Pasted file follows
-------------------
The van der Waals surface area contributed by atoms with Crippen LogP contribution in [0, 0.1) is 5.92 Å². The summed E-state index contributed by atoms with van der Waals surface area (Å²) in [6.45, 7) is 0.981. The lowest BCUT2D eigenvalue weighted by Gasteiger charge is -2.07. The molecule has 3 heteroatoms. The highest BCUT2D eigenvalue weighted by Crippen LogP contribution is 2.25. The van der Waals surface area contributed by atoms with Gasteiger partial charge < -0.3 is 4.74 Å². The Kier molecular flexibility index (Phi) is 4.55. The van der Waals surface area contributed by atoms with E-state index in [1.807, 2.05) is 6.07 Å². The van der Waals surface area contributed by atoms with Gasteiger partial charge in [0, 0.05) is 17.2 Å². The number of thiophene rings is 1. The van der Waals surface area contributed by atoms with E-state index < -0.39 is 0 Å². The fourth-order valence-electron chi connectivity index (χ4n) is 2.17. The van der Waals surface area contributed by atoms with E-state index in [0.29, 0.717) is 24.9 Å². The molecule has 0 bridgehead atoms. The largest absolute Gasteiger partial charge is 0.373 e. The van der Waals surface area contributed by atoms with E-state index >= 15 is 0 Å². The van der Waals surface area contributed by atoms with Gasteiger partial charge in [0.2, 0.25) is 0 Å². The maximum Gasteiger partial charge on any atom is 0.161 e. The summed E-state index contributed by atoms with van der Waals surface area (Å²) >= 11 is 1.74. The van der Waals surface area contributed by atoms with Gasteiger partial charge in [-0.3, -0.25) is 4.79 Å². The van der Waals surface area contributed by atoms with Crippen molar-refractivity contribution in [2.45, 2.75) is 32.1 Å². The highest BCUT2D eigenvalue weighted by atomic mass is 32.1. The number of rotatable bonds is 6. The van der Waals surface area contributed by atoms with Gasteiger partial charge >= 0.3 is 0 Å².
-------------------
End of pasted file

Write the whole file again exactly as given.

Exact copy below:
The van der Waals surface area contributed by atoms with Crippen LogP contribution in [0, 0.1) is 5.92 Å². The summed E-state index contributed by atoms with van der Waals surface area (Å²) in [6.45, 7) is 0.981. The lowest BCUT2D eigenvalue weighted by Gasteiger charge is -2.07. The molecule has 3 heteroatoms. The highest BCUT2D eigenvalue weighted by Crippen LogP contribution is 2.25. The van der Waals surface area contributed by atoms with Gasteiger partial charge < -0.3 is 4.74 Å². The Kier molecular flexibility index (Phi) is 4.55. The van der Waals surface area contributed by atoms with E-state index in [1.807, 2.05) is 6.07 Å². The van der Waals surface area contributed by atoms with Gasteiger partial charge in [0, 0.05) is 17.2 Å². The number of thiophene rings is 1. The van der Waals surface area contributed by atoms with E-state index < -0.39 is 0 Å². The fourth-order valence-electron chi connectivity index (χ4n) is 2.17. The van der Waals surface area contributed by atoms with E-state index in [0.29, 0.717) is 24.9 Å². The molecule has 0 bridgehead atoms. The largest absolute Gasteiger partial charge is 0.373 e. The van der Waals surface area contributed by atoms with E-state index >= 15 is 0 Å². The van der Waals surface area contributed by atoms with Gasteiger partial charge in [0.2, 0.25) is 0 Å². The maximum Gasteiger partial charge on any atom is 0.161 e. The summed E-state index contributed by atoms with van der Waals surface area (Å²) >= 11 is 1.74. The van der Waals surface area contributed by atoms with Gasteiger partial charge in [-0.3, -0.25) is 4.79 Å². The van der Waals surface area contributed by atoms with Crippen molar-refractivity contribution in [2.45, 2.75) is 32.1 Å². The highest BCUT2D eigenvalue weighted by atomic mass is 32.1. The number of rotatable bonds is 6. The van der Waals surface area contributed by atoms with Gasteiger partial charge >= 0.3 is 0 Å².